Treatments and drugs

By Mayo Clinic Staff

In many cases, no treatment is necessary. However, most women choose to have their fibroadenomas surgically removed just for their peace of mind.

Nonsurgical management

If your doctor is reasonably certain that your breast lump is a fibroadenoma and not breast cancer — based on the results of the clinical breast exam, imaging test and biopsy — surgery may be unnecessary.

You might decide to avoid surgery because:

  • Surgery can distort the shape and texture of the breast
  • Fibroadenomas sometimes shrink or disappear on their own
  • The breast has multiple fibroadenomas that appear to be stable

If you choose not to have a fibroadenoma removed, continued monitoring is important to make sure it doesn't grow larger. At any time that you become overly anxious about the fibroadenoma, you can reconsider surgery.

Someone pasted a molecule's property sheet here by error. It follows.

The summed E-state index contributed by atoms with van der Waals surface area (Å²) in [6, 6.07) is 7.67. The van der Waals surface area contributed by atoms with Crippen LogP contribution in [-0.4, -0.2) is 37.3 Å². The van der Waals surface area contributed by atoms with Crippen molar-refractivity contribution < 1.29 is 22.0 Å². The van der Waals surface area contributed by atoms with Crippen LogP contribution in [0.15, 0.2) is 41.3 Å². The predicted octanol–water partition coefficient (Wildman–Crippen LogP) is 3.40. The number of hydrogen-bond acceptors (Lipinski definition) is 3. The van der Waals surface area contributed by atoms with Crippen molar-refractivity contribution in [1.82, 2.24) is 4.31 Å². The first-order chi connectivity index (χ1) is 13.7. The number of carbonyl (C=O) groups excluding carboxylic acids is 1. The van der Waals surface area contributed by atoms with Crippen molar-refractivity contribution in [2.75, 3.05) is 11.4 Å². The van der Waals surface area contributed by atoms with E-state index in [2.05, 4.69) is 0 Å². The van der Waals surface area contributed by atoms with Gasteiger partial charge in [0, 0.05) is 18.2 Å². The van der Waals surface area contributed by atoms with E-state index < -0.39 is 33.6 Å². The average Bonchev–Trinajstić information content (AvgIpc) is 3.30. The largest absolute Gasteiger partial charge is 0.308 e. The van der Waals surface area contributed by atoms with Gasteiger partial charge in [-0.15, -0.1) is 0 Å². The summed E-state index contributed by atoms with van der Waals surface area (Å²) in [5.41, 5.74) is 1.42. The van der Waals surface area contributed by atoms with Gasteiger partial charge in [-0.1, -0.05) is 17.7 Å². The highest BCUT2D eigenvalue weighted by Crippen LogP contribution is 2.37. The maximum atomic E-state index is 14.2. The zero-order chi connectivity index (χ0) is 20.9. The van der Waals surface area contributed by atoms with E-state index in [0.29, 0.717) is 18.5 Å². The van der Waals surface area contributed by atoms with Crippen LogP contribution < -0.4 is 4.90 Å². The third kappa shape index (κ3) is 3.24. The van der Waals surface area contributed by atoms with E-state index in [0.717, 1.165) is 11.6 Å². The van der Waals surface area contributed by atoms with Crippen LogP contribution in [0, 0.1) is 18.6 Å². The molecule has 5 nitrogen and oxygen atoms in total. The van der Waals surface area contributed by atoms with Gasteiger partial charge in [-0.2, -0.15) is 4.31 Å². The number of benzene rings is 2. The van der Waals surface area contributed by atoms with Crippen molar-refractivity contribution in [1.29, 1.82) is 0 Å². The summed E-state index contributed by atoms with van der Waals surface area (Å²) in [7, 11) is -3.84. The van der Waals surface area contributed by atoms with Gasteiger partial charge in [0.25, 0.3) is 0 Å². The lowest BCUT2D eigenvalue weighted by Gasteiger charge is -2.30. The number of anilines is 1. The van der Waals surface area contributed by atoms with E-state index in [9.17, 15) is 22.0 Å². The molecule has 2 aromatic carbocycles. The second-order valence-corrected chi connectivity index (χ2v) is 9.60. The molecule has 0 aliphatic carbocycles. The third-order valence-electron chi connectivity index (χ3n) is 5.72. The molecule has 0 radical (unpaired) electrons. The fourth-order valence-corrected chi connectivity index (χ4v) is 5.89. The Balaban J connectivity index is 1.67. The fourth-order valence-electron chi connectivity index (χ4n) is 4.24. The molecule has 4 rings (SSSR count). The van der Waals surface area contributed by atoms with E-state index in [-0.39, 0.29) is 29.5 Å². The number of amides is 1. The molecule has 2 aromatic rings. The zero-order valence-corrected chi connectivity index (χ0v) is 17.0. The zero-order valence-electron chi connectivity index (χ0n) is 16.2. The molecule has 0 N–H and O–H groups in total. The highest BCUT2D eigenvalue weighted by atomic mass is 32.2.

Surgery

Your doctor might recommend surgery to remove the fibroadenoma if one of your tests — the clinical breast exam, an imaging test or a biopsy — is abnormal.

The procedure to remove a fibroadenoma is called a lumpectomy or excisional biopsy. The tissue will be examined in a lab to check for cancer. After a fibroadenoma is removed, it's possible that one or more new fibroadenomas may develop.

New lumps need to be assessed with mammograms, ultrasound and possibly biopsy — to determine if the lump is a fibroadenoma or cancer. You may need another surgery to remove the fibroadenoma if leaving it in place makes you anxious.

May. 27, 2011